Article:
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September 27, 2012 | 6:20 AM

Allied Grape Growers recently released this harvest report

Based on early estimates, there’s a pretty strong consensus that the 2012 winegrape crop could be somewhere around 3.7 million tons. The State of California’s Ag Statistics Service has pegged it at that, and numerous industry analysts have also agreed. At Allied Grape Growers, we see no reason to argue at this point in the season, although it wouldn’t surprise us if it turned out to be larger than that. The 3.7 million ton estimate would mean that we are fully 10 percent above last year’s production. This should come as no surprise to anyone, as last year was viewed as a relatively light production year for most regions in the state.

A 3.7 million ton winegrape crop would also tie for the second biggest crop on record, just slightly behind the record smashing year of 2005. But even if we do hit 3.7 (or even 3.8) we believe the industry will take it in stride. After all, an average crop these days would be about 3.5 million tons, so what’s another couple hundred thousand tons in the big scheme of things? With wine shipments being stable and the feeling that we approached this harvest in a relatively short position, the extra supply should be a welcome sight, to both vintners and growers alike. If we end up brushing up against 4 million tons, then there could be some people pulling the supply fire alarm!

Our synopsis of the 2012 harvest so far, considering this is written the first week of September, is that the “early” winegrape varieties look above average in many parts of the coast as well as in Lodi and the central interior.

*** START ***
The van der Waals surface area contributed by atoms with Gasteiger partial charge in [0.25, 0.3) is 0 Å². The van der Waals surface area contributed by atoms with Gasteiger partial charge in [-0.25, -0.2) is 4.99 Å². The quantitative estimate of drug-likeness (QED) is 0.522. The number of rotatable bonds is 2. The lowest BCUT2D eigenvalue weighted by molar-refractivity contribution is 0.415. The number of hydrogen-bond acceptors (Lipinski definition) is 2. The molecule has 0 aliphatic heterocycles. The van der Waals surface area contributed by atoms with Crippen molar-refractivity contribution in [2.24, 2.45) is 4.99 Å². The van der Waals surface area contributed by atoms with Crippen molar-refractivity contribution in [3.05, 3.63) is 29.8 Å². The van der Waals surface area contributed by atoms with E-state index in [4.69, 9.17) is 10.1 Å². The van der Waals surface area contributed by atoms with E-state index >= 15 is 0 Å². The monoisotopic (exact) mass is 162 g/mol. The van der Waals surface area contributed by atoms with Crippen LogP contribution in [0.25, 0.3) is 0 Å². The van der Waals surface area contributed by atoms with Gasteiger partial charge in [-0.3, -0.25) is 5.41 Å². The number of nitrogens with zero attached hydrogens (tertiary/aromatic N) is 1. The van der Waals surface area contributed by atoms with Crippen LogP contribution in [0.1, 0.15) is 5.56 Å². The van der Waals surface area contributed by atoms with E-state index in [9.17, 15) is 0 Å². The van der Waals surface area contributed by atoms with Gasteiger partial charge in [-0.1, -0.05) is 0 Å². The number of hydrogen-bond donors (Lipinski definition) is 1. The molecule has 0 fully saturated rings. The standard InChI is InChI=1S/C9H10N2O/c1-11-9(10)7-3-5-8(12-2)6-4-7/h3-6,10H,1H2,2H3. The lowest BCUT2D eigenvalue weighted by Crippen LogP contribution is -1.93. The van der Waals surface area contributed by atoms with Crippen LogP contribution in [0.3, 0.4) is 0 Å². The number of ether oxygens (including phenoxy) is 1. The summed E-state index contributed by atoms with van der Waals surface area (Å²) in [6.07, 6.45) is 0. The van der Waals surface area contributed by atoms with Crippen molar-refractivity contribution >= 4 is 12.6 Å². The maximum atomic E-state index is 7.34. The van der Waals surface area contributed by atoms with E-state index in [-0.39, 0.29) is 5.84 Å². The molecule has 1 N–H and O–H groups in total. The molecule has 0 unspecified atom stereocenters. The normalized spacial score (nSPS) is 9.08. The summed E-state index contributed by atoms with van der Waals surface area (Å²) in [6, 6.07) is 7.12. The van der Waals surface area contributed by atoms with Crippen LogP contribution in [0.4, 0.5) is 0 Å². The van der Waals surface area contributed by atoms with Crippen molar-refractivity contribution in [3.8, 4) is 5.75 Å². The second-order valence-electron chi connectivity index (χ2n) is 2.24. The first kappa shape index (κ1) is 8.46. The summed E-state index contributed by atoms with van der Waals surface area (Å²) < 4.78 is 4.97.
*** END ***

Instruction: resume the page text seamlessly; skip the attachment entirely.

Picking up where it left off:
The Chardonnay crop in the central interior seemed to pick out mostly larger than last year, with a few exceptions. Chardonnay in Lodi is picking well above last year, with some growers approaching max tons on their contracts.

The Zinfandel crop (for blush wines) has picked out larger than last year in the central valley, and we anticipate the same variety for red production to also impress buyers and growers as compared to last year’s disastrously low yields, particularly in Lodi.

Our Pinot Grigio fields were both up and down, depending on the specific field, so we have not been able to draw any definitive conclusions about it so far.

As we move into the reds in the weeks to come, there is a general feeling that the crop is heavier in the coast and Lodi than last year, with specific emphasis put on the size of the Merlot and Zinfandel crops.

In the Central Valley, however, reds are just starting to be looked at for scheduling, and many of the sugars are impressively high already…which may point more toward an average crop than one that is heavy, struggling to get sugar.

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